Last Wednesday was the worldwide mental health day.
It was great to see so many people raising awareness and reaching out to help and support those that might find difficult to talk about how they are feeling.
We had a lunch time meditation session in the studio, which came as a relief to some of the people that attended. They felt that it was just what they need to slow down a bit.
After just a quick 10mins meditation it was very noticeable to change on their voice. They were speaking more calm, quieter and the movement of the body was so much slower as opposed to when they arrived moving quick, stressed and bit turbulent.
I only teach breath and body awareness meditation, because that it is what works best for me but also because it is the most simpler meditation practice that I can do anywhere and whenever.
Another meditation style I like but don’t do as much, is mantra singing in Kirtan practice.
I like it very much not so much for the singing but because of the words that are in a different language and I like the instruments used in Kirtan.
Kirtan singing is an ancient practice from the 12th century that was born in India.
It is a form of collective singing - a call and response song where a lead singer starts with a chant and everyone sings it back.
Kirtans often use short chants or mantras, often in Sanskrit or Hindi.
Depending on your religion inclination you can integrate this practice in a devotional practice or if you are like me, with no religious practice, you can integrate the practice into a meditation and evocation to the universe, higher self, destiny, or whatever word you like to use.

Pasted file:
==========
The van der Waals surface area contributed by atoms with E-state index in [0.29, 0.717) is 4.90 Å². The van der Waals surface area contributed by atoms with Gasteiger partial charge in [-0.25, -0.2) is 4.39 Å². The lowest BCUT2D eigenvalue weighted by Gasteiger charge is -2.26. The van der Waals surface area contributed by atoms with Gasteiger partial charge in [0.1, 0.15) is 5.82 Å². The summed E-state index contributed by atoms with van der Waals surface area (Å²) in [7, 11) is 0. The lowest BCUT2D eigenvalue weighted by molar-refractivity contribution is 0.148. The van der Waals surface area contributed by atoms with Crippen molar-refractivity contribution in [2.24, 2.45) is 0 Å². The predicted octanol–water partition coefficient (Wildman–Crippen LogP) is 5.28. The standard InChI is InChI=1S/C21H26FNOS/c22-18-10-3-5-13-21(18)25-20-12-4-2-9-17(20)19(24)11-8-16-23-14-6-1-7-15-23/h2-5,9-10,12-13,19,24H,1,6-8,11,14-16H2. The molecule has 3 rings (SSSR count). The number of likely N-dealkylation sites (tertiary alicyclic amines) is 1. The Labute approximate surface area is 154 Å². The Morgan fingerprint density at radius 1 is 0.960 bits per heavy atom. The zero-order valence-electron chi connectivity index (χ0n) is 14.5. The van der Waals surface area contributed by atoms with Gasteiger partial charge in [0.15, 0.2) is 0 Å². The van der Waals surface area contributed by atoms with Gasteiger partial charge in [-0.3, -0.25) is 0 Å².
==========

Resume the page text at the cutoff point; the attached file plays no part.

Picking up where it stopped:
I am always fascinated on how the singing sometimes reaches huge levels of excitement and energy in the room, singing the same words over and over again. Be it on your own or in with a group of people.
For me it becomes a meditation when my singing aligns with every bit of my body, and there’s a depth to the words that somehow I feel the connection of the words coming out of your mouth with the universe and the world around us.
You probably feel very good when you singing out loud without any restrictions, when you know the lyrics and they make sense to you and start to connect with you and your life. The mantra singing is the same.
First you have no clue what you are singing and then you start to understand the meaning and apply it to your own life.
Here’s some of the top words used in Kirtan singing:
Namah means I bow down to, or I offer my prayers to. Namah can be used either before or after the subject. For example you could say Namah Shivaya or Shivaya Namah as both mean the same.
Often we sing Om Namah Shivaya, which means "O salutations to the auspicious one!"
Shri is used as a mark of respect like “Sir.” You will often hear Shri Ganesh, Shri Krishna, etc.
Maata means mother. Maa or Maata is used in Kirtan for Mother Goddesses like Maata Saraswati or Maata Durga.
Southampton Kirtan has kirtan sessions every week, it is a very relax gathering, really friendly, I would definitely recommend to get started with them or if you just have curiosity.
Or if you you are not ready yet play some mantras while you are driving and let yourself go with the mantra.
This is one of my favourites. Enjoy!
Namaste! with 💛
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